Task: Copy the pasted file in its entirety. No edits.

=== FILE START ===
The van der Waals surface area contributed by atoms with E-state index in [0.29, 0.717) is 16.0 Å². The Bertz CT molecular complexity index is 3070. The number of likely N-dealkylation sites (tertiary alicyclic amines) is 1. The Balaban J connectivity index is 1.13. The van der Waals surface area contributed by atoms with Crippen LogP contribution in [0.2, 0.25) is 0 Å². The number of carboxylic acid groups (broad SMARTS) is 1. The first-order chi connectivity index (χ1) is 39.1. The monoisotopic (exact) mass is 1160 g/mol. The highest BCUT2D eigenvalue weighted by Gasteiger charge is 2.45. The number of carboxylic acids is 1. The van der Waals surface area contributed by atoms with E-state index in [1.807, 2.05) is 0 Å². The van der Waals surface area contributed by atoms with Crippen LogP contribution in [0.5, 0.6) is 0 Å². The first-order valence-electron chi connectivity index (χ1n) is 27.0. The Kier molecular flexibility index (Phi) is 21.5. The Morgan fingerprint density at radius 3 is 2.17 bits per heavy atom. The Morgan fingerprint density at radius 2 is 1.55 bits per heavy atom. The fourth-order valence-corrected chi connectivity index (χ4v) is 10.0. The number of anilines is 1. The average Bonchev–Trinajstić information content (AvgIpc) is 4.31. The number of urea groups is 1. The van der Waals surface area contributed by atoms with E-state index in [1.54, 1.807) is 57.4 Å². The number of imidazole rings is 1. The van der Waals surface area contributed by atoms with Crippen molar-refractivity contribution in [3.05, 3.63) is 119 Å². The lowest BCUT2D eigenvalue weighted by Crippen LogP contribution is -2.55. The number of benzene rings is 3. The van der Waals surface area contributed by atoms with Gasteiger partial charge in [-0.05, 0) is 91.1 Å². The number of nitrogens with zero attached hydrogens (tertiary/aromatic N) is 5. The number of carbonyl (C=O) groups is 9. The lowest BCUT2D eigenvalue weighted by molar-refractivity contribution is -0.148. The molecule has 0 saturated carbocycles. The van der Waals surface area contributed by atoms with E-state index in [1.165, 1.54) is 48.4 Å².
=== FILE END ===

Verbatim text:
The van der Waals surface area contributed by atoms with E-state index in [0.29, 0.717) is 16.0 Å². The Bertz CT molecular complexity index is 3070. The number of likely N-dealkylation sites (tertiary alicyclic amines) is 1. The Balaban J connectivity index is 1.13. The van der Waals surface area contributed by atoms with Crippen LogP contribution in [0.2, 0.25) is 0 Å². The number of carboxylic acid groups (broad SMARTS) is 1. The first-order chi connectivity index (χ1) is 39.1. The monoisotopic (exact) mass is 1160 g/mol. The highest BCUT2D eigenvalue weighted by Gasteiger charge is 2.45. The number of carboxylic acids is 1. The van der Waals surface area contributed by atoms with E-state index in [1.807, 2.05) is 0 Å². The van der Waals surface area contributed by atoms with Crippen LogP contribution in [0.5, 0.6) is 0 Å². The first-order valence-electron chi connectivity index (χ1n) is 27.0. The Kier molecular flexibility index (Phi) is 21.5. The Morgan fingerprint density at radius 3 is 2.17 bits per heavy atom. The Morgan fingerprint density at radius 2 is 1.55 bits per heavy atom. The fourth-order valence-corrected chi connectivity index (χ4v) is 10.0. The number of anilines is 1. The average Bonchev–Trinajstić information content (AvgIpc) is 4.31. The number of urea groups is 1. The van der Waals surface area contributed by atoms with E-state index in [1.54, 1.807) is 57.4 Å². The number of imidazole rings is 1. The van der Waals surface area contributed by atoms with Crippen molar-refractivity contribution in [3.05, 3.63) is 119 Å². The lowest BCUT2D eigenvalue weighted by Crippen LogP contribution is -2.55. The number of benzene rings is 3. The van der Waals surface area contributed by atoms with Gasteiger partial charge in [-0.05, 0) is 91.1 Å². The number of nitrogens with zero attached hydrogens (tertiary/aromatic N) is 5. The number of carbonyl (C=O) groups is 9. The lowest BCUT2D eigenvalue weighted by molar-refractivity contribution is -0.148. The molecule has 0 saturated carbocycles. The van der Waals surface area contributed by atoms with E-state index in [1.165, 1.54) is 48.4 Å².